Plagued by creative problems when it lost both director Lynne Ramsay and cast-members Michael Fassbender and Jude Law by Day 1 of shooting, it is easy to see why the finished product of Jane Got a Gun disappoints. Although Natalie Portman and the certainly not untalented filmmaker Gavin O’Connor kept the project alive, I can’t help thinking but thinking this would have been better left unmade.
In the Old West, Jane Hammond (Portman) asks Dan Frost (Joel Edgerton) for protection when John Bishop (Ewan McGregor) and his merciless gang track her down with hopes of killing her. Brian Duffield, Anthony Tambakis and Joel Edgerton all contribute to what became the finished screenplay.
With three screenwriters, two directors, and varying cast members involved, it doesn’t exactly spell out success. You might expect quite a chaotic and messy watch, given this chequered production history, but O’Connor’s end product is a languorous one that opts for simplicity and never quite sparks to life. There’s great potential in this female-fronted western for progressive narrative direction – which does appear in small doses – but never quite packs the emotional or narrative impact that something like Tommy Lee Jones’s sublime The Homesman does.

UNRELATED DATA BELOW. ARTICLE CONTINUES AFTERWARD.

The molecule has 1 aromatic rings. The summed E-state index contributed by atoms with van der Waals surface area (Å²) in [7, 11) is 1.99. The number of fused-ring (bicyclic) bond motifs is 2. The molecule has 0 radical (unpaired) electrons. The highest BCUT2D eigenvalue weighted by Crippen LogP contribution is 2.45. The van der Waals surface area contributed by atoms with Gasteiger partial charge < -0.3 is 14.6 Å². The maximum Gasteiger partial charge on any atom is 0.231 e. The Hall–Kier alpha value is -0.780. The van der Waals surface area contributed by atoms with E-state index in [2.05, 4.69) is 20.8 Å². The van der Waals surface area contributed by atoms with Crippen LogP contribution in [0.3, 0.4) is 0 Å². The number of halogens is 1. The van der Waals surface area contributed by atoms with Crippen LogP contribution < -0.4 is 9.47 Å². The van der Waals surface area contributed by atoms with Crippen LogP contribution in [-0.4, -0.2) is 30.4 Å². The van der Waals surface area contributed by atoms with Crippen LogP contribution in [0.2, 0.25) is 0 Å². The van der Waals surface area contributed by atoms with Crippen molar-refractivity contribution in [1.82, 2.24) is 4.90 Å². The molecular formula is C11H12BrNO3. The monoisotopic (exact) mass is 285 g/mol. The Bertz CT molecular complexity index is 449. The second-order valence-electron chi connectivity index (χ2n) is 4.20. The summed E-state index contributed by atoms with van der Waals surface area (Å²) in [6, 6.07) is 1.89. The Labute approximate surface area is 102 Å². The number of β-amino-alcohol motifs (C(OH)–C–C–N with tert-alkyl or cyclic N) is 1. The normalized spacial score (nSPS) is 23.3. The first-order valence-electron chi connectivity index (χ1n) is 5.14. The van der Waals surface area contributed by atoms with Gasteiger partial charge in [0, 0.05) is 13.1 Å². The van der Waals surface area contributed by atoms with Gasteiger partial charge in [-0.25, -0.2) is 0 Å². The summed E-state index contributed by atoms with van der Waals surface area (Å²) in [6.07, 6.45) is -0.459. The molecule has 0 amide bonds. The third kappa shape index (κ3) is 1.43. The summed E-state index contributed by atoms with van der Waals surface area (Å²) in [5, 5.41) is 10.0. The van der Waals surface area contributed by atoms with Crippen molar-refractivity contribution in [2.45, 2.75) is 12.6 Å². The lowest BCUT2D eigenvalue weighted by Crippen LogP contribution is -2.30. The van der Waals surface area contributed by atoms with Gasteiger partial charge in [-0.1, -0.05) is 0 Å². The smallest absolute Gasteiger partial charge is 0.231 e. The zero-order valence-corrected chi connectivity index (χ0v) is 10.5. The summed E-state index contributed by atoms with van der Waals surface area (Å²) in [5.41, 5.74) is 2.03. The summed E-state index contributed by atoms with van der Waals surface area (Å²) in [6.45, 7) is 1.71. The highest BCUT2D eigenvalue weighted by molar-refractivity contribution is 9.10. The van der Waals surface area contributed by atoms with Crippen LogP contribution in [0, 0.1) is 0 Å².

The narrative is a bare-bones one that explores Jane’s move from homemaker to defender when her husband is attacked and left injured by Bishop’s men. Through flashback O’Connor builds on Jane’s relationship with Frost and her prior links with Bishop, whilst showing them in present tense preparing for concluding home-invasion angle. The flashback meets present tense blending does deliver a sense of emotional development in its exploration of Jane’s demons – however, it destroys the sense of momentum build up, meaning that we impatiently start counting down to the home invasion sequence.
It’s nicely staged and Mandy Walker’s cinematography captures that picturesque western quality required. The performances are solid from Portman’s woman overcoming emotional demons to protect her family to McGregor’s gleefully-nostalgic moustache twirling villain. The screenplay has a well-pitched brooding quality as we approach Bishop’s arrival. However, none of it really comes together to create a cohesive western piece. It’s lethargic, despite character development and occasional set-pieces, likely hampered by the breaks in momentum from the flashback structure. Upon the final moments, you’ll be praying that someone sets off the booby-traps that Jane and Frost spend so much of the time developing, just to give this film a swift kick up the rear.
There’s nothing disastrously wrong with Jane Got a Gun. It’s just a little lifeless and clumsily structured, meaning there is never any sense of momentum to get behind – even when O’Connor gets to flex his action chops in the conclusion.